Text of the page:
We have a new challenge for you! The challenge is to eat breakfast—and a healthy one—every morning this week. Visit the Healthy Breakfast Challenge page each day this week for a new, easy tip. As an added incentive, we're giving away a copy of The Simple Art of EatingWell to one lucky participant. All you have to do is share your favorite, healthy 3-ingredient breakfast and we'll pick our favorite response next Friday, July 22. Good luck!
A little planning can go a long way when it comes to weeknight meals. I’m a big fan of casseroles for dinner because you can make them ahead and have them in your fridge or freezer ready to go. If you don’t have time to make a casserole ahead of time, you can still throw one together easily on a weeknight in a skillet like in this Skillet Tuna Noodle Casserole (known as Tuna-Pea Wiggle to some). Casseroles in a skillet require very little clean up since they’re cooked in one dish.
Ordering pizza is a nice break for the cook in the kitchen once in awhile but be careful not to get seduced by the convenience! Sure it’s nice to make a phone call and have dinner arrive at your door 20 minutes later, especially on a busy weeknight. But did you know you could make your own pizza in the same time it takes for you to make the make the call and get the delivery? Try our Smoky Corn & Black Bean Pizza. It’s finished in 30 minutes flat.
Cooking healthfully means getting plenty of fruits and vegetables in your diet and most people don’t get enough! Aim for 4 to 13 servings a day. A serving size is 1/2 to 1 cup depending on the fruit or vegetable. We know that not everyone is a fan of this principle, so that’s why we like recipes like Hamburger Buddy. Very finely chopping onion, mushrooms and carrots in the food processor is not only fast—it makes the vegetables hard to detect for picky eaters.
Let's face it. Everyone loves fried food. From time to time it's tempting to just pile the family in the car, and run through the drive-through. But it's easy to make "fried" food at home! At EatingWell, we oven fry. It's a technique that delivers that crispy outer crust that everyone loves, while using WAY less fat. So next time you get a hankering for some chicken nuggets, try these Parmesan-Crusted Chicken Tenders instead. What's the secret to oven frying? Here are the steps:
Eating healthfully and making foods the whole family will love can be a challenge to say the very least. But it's not impossible! Take our Baked Macaroni and Cheese for example. Everyone loves Mac & Cheese, and we've made it healthy with a few simple tweaks. The cheesy sauce is made with low-fat milk. Low-fat cottage cheese is added to the sauce to give a boost of flavor and texture making it less necessary to add loads of full-fat cheddar.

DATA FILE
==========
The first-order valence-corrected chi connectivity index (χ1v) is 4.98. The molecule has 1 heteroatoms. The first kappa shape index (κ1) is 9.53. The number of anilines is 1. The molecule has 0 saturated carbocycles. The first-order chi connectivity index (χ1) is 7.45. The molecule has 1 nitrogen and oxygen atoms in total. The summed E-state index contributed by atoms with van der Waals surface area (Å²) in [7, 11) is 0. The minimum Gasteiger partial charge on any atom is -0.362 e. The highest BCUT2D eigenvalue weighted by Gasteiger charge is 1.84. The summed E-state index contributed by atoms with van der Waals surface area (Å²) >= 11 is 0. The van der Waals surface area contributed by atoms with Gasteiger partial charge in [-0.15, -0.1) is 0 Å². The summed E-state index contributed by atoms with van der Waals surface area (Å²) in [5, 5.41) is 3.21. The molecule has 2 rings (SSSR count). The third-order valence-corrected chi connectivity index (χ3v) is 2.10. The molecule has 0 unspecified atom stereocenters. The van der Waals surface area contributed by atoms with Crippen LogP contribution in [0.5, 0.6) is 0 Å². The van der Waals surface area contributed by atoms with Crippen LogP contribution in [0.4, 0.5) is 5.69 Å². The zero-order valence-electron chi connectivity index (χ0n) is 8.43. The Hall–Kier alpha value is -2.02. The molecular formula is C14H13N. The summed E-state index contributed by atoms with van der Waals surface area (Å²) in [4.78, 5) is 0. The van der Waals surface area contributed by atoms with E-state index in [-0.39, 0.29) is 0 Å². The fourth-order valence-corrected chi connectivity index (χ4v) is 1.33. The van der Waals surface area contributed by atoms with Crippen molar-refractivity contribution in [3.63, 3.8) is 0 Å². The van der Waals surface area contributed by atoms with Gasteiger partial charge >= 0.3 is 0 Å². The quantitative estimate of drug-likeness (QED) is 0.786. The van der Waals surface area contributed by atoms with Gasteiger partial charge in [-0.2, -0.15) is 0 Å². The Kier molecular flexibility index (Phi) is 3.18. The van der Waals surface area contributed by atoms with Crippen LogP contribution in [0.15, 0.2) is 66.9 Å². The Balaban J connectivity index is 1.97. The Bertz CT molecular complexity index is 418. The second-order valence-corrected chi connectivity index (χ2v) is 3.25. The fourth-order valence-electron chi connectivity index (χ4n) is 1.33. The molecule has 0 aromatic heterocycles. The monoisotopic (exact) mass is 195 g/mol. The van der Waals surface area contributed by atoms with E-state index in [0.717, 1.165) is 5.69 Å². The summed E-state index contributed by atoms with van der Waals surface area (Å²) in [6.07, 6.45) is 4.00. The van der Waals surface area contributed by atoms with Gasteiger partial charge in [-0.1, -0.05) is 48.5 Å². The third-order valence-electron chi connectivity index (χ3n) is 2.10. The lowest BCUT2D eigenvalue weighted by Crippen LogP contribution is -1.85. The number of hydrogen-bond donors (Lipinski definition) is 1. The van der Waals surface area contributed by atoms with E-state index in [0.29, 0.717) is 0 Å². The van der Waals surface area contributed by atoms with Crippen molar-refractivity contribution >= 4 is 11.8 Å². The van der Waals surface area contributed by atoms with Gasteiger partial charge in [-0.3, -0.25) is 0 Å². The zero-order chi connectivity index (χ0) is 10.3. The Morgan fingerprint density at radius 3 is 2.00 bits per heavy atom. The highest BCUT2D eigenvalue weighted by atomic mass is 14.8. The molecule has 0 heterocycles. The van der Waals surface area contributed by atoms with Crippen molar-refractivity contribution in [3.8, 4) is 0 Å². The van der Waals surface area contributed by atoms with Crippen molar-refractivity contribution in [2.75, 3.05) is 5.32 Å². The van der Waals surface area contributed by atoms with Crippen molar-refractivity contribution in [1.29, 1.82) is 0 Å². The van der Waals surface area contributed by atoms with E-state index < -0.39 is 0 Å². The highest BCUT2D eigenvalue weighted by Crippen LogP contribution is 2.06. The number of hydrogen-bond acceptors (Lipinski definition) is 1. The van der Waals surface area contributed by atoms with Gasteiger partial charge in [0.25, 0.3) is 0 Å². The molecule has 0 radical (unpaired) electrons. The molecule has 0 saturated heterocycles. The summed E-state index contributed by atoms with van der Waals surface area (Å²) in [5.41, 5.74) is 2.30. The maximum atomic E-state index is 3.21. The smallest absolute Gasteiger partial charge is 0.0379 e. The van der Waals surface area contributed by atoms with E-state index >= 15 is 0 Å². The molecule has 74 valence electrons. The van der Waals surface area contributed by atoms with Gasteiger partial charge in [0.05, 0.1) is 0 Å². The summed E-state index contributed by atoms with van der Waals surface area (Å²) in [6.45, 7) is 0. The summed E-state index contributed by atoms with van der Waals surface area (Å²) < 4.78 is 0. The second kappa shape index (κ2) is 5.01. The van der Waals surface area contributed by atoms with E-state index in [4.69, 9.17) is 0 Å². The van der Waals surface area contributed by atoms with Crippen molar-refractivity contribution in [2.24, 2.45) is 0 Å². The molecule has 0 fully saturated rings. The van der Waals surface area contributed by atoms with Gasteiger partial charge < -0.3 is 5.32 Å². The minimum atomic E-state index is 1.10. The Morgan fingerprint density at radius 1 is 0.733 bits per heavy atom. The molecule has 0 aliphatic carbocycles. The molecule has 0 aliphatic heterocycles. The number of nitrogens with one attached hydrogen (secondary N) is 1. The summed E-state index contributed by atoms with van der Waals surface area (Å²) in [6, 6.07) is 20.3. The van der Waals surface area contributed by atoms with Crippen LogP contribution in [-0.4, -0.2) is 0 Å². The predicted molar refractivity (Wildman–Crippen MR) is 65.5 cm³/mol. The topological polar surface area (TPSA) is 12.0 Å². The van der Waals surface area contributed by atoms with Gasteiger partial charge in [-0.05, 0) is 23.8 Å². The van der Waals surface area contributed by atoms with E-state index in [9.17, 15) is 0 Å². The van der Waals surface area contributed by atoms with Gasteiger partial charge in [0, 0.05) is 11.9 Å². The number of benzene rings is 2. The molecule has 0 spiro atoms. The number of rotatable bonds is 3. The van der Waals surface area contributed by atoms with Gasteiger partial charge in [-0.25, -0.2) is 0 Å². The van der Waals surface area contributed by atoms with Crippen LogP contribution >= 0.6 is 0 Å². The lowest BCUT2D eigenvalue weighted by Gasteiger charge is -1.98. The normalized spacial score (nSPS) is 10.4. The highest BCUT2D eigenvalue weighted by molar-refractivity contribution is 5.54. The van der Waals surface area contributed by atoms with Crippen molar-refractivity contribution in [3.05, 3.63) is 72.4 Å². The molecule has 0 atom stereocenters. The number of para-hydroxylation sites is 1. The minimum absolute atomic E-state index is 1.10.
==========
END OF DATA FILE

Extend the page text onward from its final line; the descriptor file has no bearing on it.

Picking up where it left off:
Since I'm not a big milk drinker, yogurt is my preferred form of dairy. Eating yogurt is an easy, tasty way to get some much-needed calcium. Plus it delivers a healthy dose of protein and good-for-you probiotics. (Enjoy it in these Smoothie Recipes and More Healthy Breakfasts with Yogurt.)
Save money & brown bag your lunch.
Let's face it: constantly shelling out money for lunch that someone else makes can really add up. Making your own lunch is almost always cheaper. What's more, your lunch will be healthier and you'll know exactly what's in it (no mystery meat or "how much mayonnaise is really in this chicken salad?"). Get inspired with these healthy, delicious lunch ideas that'll cost you $3 or less.
How to pack a satisfying, low-calorie lunch.
When you're dieting every meal counts. Keep your lunch light, but filling by including naturally low-calorie and fiber-rich fruits, vegetables and whole grains. Not only does fiber help keep you feeling fuller longer, but recent research shows that upping your fiber intake can help you stave off weight gain and even promote weight loss.
How to pack a delicious, healthy lunch.
Take-along lunches are back in style. Packing your lunch saves money, encourages you to eat a healthy meal and can reduce waste. Use these 5 easy tips to transform your "brown-bagged" lunch: